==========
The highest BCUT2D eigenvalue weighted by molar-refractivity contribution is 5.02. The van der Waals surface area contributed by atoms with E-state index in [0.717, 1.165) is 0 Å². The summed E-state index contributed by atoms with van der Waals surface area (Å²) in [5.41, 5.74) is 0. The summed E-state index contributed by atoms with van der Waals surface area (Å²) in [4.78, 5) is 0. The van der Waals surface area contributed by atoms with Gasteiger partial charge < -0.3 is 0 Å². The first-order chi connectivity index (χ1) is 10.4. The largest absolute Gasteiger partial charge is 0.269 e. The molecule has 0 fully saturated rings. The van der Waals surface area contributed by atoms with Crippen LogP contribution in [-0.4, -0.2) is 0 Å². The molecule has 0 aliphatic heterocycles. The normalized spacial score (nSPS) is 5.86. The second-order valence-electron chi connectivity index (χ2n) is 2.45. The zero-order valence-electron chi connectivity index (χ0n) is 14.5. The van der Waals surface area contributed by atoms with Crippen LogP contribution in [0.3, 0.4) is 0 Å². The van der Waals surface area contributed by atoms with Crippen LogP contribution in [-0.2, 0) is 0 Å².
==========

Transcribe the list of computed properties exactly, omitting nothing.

The highest BCUT2D eigenvalue weighted by molar-refractivity contribution is 5.02. The van der Waals surface area contributed by atoms with E-state index in [0.717, 1.165) is 0 Å². The summed E-state index contributed by atoms with van der Waals surface area (Å²) in [5.41, 5.74) is 0. The summed E-state index contributed by atoms with van der Waals surface area (Å²) in [4.78, 5) is 0. The van der Waals surface area contributed by atoms with Gasteiger partial charge < -0.3 is 0 Å². The first-order chi connectivity index (χ1) is 10.4. The largest absolute Gasteiger partial charge is 0.269 e. The molecule has 0 fully saturated rings. The van der Waals surface area contributed by atoms with Crippen LogP contribution in [-0.4, -0.2) is 0 Å². The molecule has 0 aliphatic heterocycles. The normalized spacial score (nSPS) is 5.86. The second-order valence-electron chi connectivity index (χ2n) is 2.45. The zero-order valence-electron chi connectivity index (χ0n) is 14.5. The van der Waals surface area contributed by atoms with Crippen LogP contribution in [0.3, 0.4) is 0 Å². The van der Waals surface area contributed by atoms with Crippen LogP contribution in [-0.2, 0) is 0 Å².